The premodifiers 'ethics' and 'ethical' seem to be used interchangeably in the context of

  • 'ethics review' / 'ethical review'
  • 'ethics committee' / 'ethical committee'
  • 'ethics approval' / 'ethical approval' ....

The same seems true for stacked premodifiers:

  • 'ethics review committee' / 'ethical review committee'.

I can't decide which one to use, because I think the first covers the load best whereas the second is used most.

To me, the variant 'ethical committee' means that the committee is ethical in their behaviors and procedures and such, whereas the variant 'ethics committee' would mean a committee that concerns itself with ethics. Which is what the term should indicate.

Likewise, 'ethics review' seems to me to mean the review of something vis-à-vis a certain code of ethical conduct, whereas 'ethical review' seems to mean a review that is in itself ethical. Given that all of these terms are used to mean a committee/review/approval that is concerned with ethics rather than are ethical in and of themselves, I would think that the correct term to choose is 'ethics'. However, the term 'ethical' seems to be used the most.

I would greatly appreciate your help in figuring out what the correct premodifier to use in this context is.

  • 6
    In "ethics committee", the word "ethics" is better described as an attributive noun.
    – Laurel
    Aug 11 at 14:41
  • 4
    I would say that "ethics" is a noun, rather than an adjective, so an "ethics review" is a compound noun, a review of ethics, whereas "ethical" is an adjective and describes how the review is done. Aug 11 at 14:42
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    @Araucaria-Nothereanymore. -- OK, slight refinement: ethics review (or ethics approval) concerns the ethics of something; they are reviewd/approved. An ethical review (or ethical approval) concern the ethical aspect of something (which is not ethics itself), eg a hiring process. If you do an "ethics review of a hiring process" that would be looking at the ethics of that process. An "ethical review" is kind of similar, but looking at the process from an ethical perspective. Very subtle difference. Aug 11 at 15:06
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    Thanks, I'm not a native speaker so unaware of the correct grammatical labels. My questions is about using the correct (compound) word to reflect the actual meaning. @OliverMason: you say that ethical in 'ethical review' describes how the review is done. Should I understand that as meaning that the review is done 'in a ethical way'? If this is so, this may be grammatically correct but does not cover what it's supposed to mean. The term is actually meant to reflect that the thing that is being reviewed is checked for ethical aspects rather than that the process of reviewing is ethical.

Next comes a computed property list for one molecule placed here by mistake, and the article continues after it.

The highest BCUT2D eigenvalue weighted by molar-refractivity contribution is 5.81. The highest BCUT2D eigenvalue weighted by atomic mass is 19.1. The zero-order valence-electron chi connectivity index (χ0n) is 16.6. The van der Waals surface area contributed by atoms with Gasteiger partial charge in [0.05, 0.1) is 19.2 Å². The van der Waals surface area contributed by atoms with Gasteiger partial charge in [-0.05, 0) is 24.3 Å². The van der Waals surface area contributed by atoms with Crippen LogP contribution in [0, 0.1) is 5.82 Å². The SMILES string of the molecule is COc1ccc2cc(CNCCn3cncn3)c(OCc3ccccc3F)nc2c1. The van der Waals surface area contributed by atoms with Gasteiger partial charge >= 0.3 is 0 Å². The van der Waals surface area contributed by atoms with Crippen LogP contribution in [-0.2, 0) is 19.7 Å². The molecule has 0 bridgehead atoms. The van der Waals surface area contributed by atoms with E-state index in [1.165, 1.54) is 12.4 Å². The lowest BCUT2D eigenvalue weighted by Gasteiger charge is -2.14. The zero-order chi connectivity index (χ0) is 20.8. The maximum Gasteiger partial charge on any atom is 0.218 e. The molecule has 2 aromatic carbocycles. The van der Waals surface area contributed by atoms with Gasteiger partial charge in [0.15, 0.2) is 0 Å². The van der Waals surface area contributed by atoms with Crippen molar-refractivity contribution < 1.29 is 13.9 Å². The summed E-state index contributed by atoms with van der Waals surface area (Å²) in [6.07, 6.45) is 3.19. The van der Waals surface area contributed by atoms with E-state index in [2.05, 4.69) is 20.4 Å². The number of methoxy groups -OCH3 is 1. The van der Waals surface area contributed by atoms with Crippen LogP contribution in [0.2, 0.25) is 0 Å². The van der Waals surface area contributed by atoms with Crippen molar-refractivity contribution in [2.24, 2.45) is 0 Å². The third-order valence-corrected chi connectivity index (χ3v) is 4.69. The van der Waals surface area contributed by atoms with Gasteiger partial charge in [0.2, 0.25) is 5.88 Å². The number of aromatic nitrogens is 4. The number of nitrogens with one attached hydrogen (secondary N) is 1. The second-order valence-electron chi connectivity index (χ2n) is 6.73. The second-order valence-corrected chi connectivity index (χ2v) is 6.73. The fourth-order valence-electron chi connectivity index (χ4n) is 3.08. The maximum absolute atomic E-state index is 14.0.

– Johanna
    Aug 11 at 15:13
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    I see 7x as many hits in a Google search for "ethics committee" as I do in a search for "ethical committee" (double quotes included to force the string). With Google ngrams, the ratio is 14 : 1. The default meaning of 'ethical' in my opinion is 'in accordance with accepted norms of behaviour', though only Collins seems to agree, but using the attributive premodifier bars this reading. One could have an ethical (or unethical) ethics review. Aug 11 at 15:16

2 Answers 2


An 'ethics review' tries to measure how closely the ethics in or of any situation measure up to someone's ideals.

An 'ethical review' tries to conduct itself according to someone's ideals, no matter what the situation.


The primary meaning of ethical is "conforming to a code of ethics". So it wouldn't be the premodifier. Instead, use ethics review to refer to a review of actions to determine if they were unethical in any way.

And if the rankings of meanings by lexicographers seem arbitrary, you can look at an Ngram of the past ten years, which show that "ethical review" is flatlining and "ethics review" is on the rise.

  • Dictionaries give other definitions of "ethical" besides that one, so I think that this answer would be stronger if it had more explanation / evidence to support its reasoning. Aug 12 at 3:07
  • 1
    @MarcInManhattan Life is short.
    – TimR
    Aug 12 at 10:13
  • I agree, as I put in a comment, but, of the non-historical online dictionaries, I found only Collins listing this sense first. Aug 12 at 13:57
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    While it is, on this site, OK to incorporate into one's answer something that has already been posted in the comments on the same page, it is customary to acknowledge that by saying something like 'as has already been pointed out in the comments'. If one's answer does not significantly expand on what has been posted in other people's comments, it is customary (although not required) to post it as a wiki-answer. Also, when one's answer essentially confirms what the OP herself has hypothesised, it helps clarity to say so explicitly.
    – jsw29
    Aug 12 at 15:22
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    I suspect that dictionaries that claim to put the most frequently used sense of a word at the top of the list sometimes put what is notionally the primary meaning. Aug 16 at 19:19

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